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Ready For Their Closeup

Rutgers Prep often has graduates who have participated in our ceramics program for their entire Upper School career, and we participate in the NCECA (National Council on Education for the Ceramic Arts).  A separate but related entity, the National K-12 Ceramic Exhibition Foundation, annually juries a national exhibition which is displayed and held in conjunction with the international NCECA conference.

The call for submissions for this year’s National Exhibition resulted in 1079 separate entries from 117 schools. As the Exhibition home page states, “The 16th Annual National K-12 Ceramic Exhibition is the premier juried ceramic competition for Kindergarten through Grade 12 (K-12) students in the United States. Designed to showcase the best K12 ceramic work made in the country, the exhibition takes place in a different city each year in conjunction with the annual conference of The National Council on Education for the Ceramic Arts (NCECA). The NCECA conference is the preeminent ceramic event in the US annually, gathering professionals from universities, colleges, museums, art galleries and the ceramic arts world to a host city to view exhibitions, demonstrations, talks and other ceramic events. For that week, the host city is the world capital of ceramics.”

The Rutgers Prep community would like to take this opportunity to congratulate Sabatino Ciatti ’15, Aida Kaleb ’15, and Paul Nemergut ’13 on having been awarded an honorable mention for their work. This year’s NCECA conference is slated to take place from March 20-22nd in Houston, TX, and we are pleased and proud to report that both Jonathan Ferro ’14 and Elizabeth Mulvey ’13 will have work included in the exhibition! Let’s hope that these beautiful works of art arrive in Houston safe and sound! Congratulations again to our talented and dedicated artists and a warm “thank you” to the teachers who help support the development of their talents.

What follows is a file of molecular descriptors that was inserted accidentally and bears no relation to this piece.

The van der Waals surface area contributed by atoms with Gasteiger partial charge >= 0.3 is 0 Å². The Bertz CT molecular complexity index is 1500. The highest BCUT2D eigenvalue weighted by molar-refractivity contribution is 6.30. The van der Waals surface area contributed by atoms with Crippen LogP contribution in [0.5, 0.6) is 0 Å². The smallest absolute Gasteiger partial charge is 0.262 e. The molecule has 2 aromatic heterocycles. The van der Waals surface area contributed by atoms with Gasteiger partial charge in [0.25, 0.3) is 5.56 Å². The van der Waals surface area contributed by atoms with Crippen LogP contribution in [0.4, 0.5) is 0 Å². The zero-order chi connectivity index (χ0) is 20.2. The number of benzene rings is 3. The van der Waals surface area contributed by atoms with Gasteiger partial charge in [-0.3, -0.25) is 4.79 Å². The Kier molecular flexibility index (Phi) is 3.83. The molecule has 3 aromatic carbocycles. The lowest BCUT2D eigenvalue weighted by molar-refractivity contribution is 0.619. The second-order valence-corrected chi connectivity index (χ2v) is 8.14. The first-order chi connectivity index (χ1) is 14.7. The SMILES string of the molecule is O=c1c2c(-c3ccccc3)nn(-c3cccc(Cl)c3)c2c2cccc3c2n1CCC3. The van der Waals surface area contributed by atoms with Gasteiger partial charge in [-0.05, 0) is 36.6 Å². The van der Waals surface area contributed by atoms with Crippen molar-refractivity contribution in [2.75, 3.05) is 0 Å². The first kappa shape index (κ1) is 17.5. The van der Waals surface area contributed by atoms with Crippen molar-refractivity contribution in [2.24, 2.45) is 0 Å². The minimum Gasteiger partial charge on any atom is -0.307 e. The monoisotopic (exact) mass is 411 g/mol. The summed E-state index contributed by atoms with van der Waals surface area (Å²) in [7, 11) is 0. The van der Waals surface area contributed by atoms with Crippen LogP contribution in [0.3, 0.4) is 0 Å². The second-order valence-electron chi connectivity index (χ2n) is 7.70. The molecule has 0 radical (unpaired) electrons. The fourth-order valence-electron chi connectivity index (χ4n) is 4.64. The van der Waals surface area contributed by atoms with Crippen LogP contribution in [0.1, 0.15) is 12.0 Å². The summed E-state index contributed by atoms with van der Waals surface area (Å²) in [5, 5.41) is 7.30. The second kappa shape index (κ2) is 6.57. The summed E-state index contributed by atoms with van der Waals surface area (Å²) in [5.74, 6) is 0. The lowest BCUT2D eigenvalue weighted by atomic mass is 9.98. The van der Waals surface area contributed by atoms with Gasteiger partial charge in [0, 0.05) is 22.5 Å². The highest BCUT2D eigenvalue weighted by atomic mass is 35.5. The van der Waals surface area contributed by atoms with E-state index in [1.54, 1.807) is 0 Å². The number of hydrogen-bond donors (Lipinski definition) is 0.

Jonathan Ferro

Elizabeth Mulvey

Designing A Dream

This winter we’ve seen  our middle school students hard at work designing their dream homes. With the help of consulting architect Ms. Kathryn Gibbs, and under the guidance of their teacher, Ms. Leslee Atiram, each student worked through a complex process which included multiple drafts, lots of math, and many pages of graph paper.

Students began the project by looking at existing architectural examples for inspiration, and were then introduced to the real-world constraints that they would need to operate within, including the need to purchase land, the necessity of hallways, doors and kitchens, and the realities of working within a budget.

Once the students had completed initial drafts of their blueprints, Ms. Gibbs, who is the parent of three Rutgers Prep “lifers” and an industrial engineer by profession, spoke with the students about her work and then went around the room looking at blueprints, giving individualized feedback as well as advice about real-life extras (e.g. heating systems, water and plumbing, enhanced structural support for specialized rooms, etc.). Finally students mounted their blueprints as well as their detailed budget updates for display. “I liked designing a place that I would actually like to live in if I could,” said one student. When asked about the work involved, another student shared, “Well, it does take a lot of math to build a dream house, of course, but that’s true in real life, too.”